The rehabilitation design for Stony Creek Dam includes post-tensioned anchors installed in the spillway and non-overflow sections, spaced 10 feet apart with design loads up to nearly 800 kips. The left abutment will be protected by constructing a concrete gravity section extension, and the right abutment will be reinforced by the installation of a 48-inch-diameter secant shaft wall with steel H sections placed in alternate shafts and socketed 15 feet into rock and secondary shafts terminated at the top of rock. The secant wall is designed to provide cantilever resistance at half PMF water levels, with erosion to rock on its downstream side.
Construction of the upgrades to Stony Creek Dam began in spring 2011, and this work is expected to be completed by the end of the year.
Green Lane Dam
Green Lane Dam is a 103-foot-high, 800-foot-long concrete gravity dam northwest of Philadelphia. The dam, owned by Aqua Pennsylvania, was constructed in the mid-1950s for water supply. The design flood for this high hazard dam is the PMF, which was re-evaluated in the late 1990s and found to overtop the non-overflow sections of the dam by about 2 feet. A preliminary stability evaluation indicated that the dam did not meet generally accepted criteria, and the owner’s previous consultant recommended performing more in-depth field explorations and analyses to support a rehabilitation design. Initial estimates for stabilizing the dam with post-tensioned rock anchors were $1 to $3 million.
As-built drawings and original construction photos indicated that significant rock excavation (15 to 30 feet) was performed. Concrete at the base of the dam was cast against the bedrock, indicating that sliding could not occur without mobilizing a significant rock wedge (shear through bedrock). In addition, the roller bucket energy dissipater in the spillway section has a minimum 5-foot concrete thickness and is anchored into the foundation bedrock, thereby providing supplemental sliding resistance.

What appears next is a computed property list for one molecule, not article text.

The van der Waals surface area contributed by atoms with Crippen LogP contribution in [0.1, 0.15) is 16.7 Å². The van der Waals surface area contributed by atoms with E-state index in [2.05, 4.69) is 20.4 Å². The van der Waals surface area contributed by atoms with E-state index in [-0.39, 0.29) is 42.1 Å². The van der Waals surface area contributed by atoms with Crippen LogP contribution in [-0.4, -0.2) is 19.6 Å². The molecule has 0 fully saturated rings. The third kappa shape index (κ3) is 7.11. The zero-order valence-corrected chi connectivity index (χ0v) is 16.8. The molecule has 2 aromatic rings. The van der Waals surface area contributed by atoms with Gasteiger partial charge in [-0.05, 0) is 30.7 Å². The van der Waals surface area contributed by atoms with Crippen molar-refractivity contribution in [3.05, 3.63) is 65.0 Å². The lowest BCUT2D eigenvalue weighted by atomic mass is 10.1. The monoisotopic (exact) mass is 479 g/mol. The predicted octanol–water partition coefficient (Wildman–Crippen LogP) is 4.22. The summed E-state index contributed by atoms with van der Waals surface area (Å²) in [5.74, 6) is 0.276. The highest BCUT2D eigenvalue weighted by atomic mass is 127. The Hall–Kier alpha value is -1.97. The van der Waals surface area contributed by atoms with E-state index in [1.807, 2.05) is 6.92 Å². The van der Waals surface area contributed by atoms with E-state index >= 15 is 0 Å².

|At Green Lane Dam, subsurface information obtained and detailed analysis indicated the dam met stability criteria of the Pennsylvania Department of Environmental Protection.|
A subsurface exploration indicated that the dam’s concrete was of good quality. Most of the horizontal construction joints were unidentifiable by visual inspection, indicating bond at these joints. However, the rock at the concrete/bedrock interface was highly fractured, suggesting that cohesion at the interface could not be relied upon in a stability analysis.
Laboratory testing included unit weight and compressive strength tests of the concrete and rock samples. Concrete samples had an average dry unit weight of 157 pounds per cubic foot (pcf), compared to the typical unit weight of good quality mass concrete of 145 pcf to 155 pcf.
More detailed analyses were performed to estimate downstream flood levels because tailwater can have a significant effect on stability. The HEC-RAS river modeling package, developed by the Corps, was used to model flow in the creek and floodplain downstream of the dam. For the spillway section, the tailwater computed using HEC-RAS was adjusted to reflect effective tailwater against the dam, as influenced by high-velocity flow through the spillway and roller bucket.
Corps guidance suggests that the effective tailwater force downstream of a spillway can be reduced to as little as 60 percent of the depth in the downstream channel, a default value used when supporting documentation is not provided. Using model studies performed as part of the original design and guidance provided by the Corps,14 the effective tailwater for the Green Lane Dam roller bucket was estimated to be about 85 to 90 percent of the downstream tailwater depth.
The findings of the documentation review, subsurface exploration, laboratory testing and hydraulic analysis provided information that contributed to a refined evaluation of the stability of the structure, including:
- Unit weight of the concrete was higher than expected;